By my count, there are 11 players, managers and coaches interviewed in the piece, and almost every single one of them—even the ones who weren’t opposed to the opening of the clubhouse doors—had something demeaning to say. Yankees manager Bob Lemon said that “there were females in here, and I hope they were ladies.” Pitcher Ron Guidry, whose long-suffering shrug one can only imagine, said with an air of resignation: “They’re into everything else, they might as well come here.” Blue Jay Joe Coleman claimed that the only players who were in favor of opening the clubhouse to women were “the single guys on the team.”
There was only one solitary player who didn’t have any snide comments to make. When asked for his opinion, Doug Ault said this: “I met a few women sports writers in my time, and they were damn good.”
The Jays sent Ault down to triple-A Syracuse just after the end of the 1978 season. It was massive blow to him. He did his best to recover over the offseason. He played winter league ball in Venezuela, batting over .300 and leading the team to their first playoff appearance since 1968. Three weeks before the season was to start, he got married, too, hoping to bring the happy honeymoon vibes into spring training with the Chiefs. He was certain that he would be able to make the major league team again. He just had to stop pressing. He just had to stop letting the disappointment get to him.
But triple-A was even more of a struggle for Ault than being the forgotten man on the bench. He batted only .200 through the first three months of the season. His defensive waywardness led the Chiefs to move him out to a corner outfield position.
In June, Ault spoke to reporters candidly about how hard it was for him to be in the minors, how hard he was trying not to fail anymore, to live up to what he believed himself capable of. He was always brutally aware of what he was doing wrong, but the awareness of it seemed only to make the problem harder to fix. “My average stinks,” he said. “The worst thing you can do is press. That’s what I started doing here. I got to the point where I couldn’t have hit myself with the bat, much less a baseball.” It is a terrible feeling when the thing you love most in the world becomes your greatest source of anguish.
“We’re trying for a baby,” Ault told reporters when asked about his still-recent marriage. “But I’m finding that’s harder than I thought it would be, too.”
At an Italian restaurant far away from the Jays in Toronto or Ault in Syracuse, all the way down in Dunedin, they still had a poster up: a signed picture of Ault hitting that home run in 1977, framed in a place of honor.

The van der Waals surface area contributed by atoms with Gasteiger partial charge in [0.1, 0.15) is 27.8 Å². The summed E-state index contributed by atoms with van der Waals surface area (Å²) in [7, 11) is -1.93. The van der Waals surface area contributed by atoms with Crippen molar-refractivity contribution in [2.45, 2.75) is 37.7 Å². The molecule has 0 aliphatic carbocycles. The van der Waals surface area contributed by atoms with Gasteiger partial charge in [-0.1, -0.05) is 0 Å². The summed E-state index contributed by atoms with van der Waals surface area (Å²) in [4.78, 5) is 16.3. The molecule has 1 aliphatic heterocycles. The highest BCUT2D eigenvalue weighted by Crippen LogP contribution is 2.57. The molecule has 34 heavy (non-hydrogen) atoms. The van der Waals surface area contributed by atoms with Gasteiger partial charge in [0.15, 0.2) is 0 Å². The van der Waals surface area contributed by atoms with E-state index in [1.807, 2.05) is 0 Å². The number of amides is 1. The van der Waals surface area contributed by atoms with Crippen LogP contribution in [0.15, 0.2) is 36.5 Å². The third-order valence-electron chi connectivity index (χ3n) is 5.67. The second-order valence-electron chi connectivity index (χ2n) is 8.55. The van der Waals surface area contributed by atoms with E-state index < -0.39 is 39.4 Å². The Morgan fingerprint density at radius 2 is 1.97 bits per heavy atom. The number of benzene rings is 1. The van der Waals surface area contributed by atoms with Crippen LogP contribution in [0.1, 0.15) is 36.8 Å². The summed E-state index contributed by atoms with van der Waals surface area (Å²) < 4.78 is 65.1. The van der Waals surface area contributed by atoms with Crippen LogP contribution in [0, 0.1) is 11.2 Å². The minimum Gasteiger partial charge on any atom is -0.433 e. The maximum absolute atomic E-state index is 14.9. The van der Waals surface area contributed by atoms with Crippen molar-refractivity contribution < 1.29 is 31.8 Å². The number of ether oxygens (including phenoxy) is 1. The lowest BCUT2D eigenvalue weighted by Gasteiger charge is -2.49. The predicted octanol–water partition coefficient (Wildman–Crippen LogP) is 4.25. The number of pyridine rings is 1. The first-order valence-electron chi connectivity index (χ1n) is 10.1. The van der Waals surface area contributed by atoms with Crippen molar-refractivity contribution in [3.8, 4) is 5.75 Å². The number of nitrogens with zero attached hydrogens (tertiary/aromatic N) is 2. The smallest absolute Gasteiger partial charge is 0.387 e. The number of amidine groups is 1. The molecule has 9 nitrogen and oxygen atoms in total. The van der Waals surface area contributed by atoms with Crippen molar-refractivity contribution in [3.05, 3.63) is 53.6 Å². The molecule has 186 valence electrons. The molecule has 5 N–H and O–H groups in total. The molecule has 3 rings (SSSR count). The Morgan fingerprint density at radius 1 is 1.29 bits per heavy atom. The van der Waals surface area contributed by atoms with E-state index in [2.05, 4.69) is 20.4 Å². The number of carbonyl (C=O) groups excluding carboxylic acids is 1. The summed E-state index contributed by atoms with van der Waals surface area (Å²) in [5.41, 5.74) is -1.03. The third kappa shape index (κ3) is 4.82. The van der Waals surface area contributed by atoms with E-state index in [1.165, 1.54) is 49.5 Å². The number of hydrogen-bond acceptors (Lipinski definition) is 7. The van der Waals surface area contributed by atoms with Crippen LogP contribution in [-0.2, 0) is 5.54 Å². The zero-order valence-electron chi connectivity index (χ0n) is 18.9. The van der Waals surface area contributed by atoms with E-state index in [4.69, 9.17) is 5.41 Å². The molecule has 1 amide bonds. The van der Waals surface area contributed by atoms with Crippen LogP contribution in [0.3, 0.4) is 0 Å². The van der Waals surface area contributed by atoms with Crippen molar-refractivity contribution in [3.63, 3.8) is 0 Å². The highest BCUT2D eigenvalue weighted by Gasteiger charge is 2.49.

I am about to say something that will sound extremely foolish to many of you, but here is my embarrassing truth: baseball is the best antidote to suicidal thoughts that I’ve ever had. I’ve been on ten different kinds of medications; I’ve worked out, relaxed, meditated, made music, done writing, talked to people, not talked to people, closed myself off from love and opened myself up to it. I’ve gone to work and I’ve gone to school and I’ve stopped going to work and I’ve stopped going to school. Nothing helped. Working out made me manic; relaxing made me bored and agitated. School and work felt pointless and draining; not being at school and work made me feel like a failure. Art hurts, and isolation is torturous. And when you connect with people, when you form mutually caring relationships, it is shockingly easy to believe that the right thing to do if you really love them is to rid them of the burden that you are and always will be. When you feel yourself to be nothing but a dark pit into which good things fall, it seems not just the right choice, but the morally imperative choice. The only choice. The only way to redeem yourself.
Baseball helps. I can’t articulate exactly why. It’s just always there when I need it. I don’t know what I would do if I felt like I didn’t have baseball anymore.
By the beginning of the 1980 season, Doug Ault was leaving his baseball fate in the hands of God. If God was willing, he told reporters, he would play for the Blue Jays again. If God was willing, it would surely happen. It was far from the confidence he had expressed in 1977, when all he had experienced was success, when baseball seemed fresh and exciting and full of possibilities.
Ault had once again gone to Venezuela over the winter, had once again put up fantastic numbers. While there, though, he had received some terrible news in quick succession. His wife’s grandmother was sick and was on the point of death. And his sister Brenda, who had given baseball to him, and who had recently been diagnosed with multiple sclerosis around when he had been sent down to Syracuse, was also gravely ill.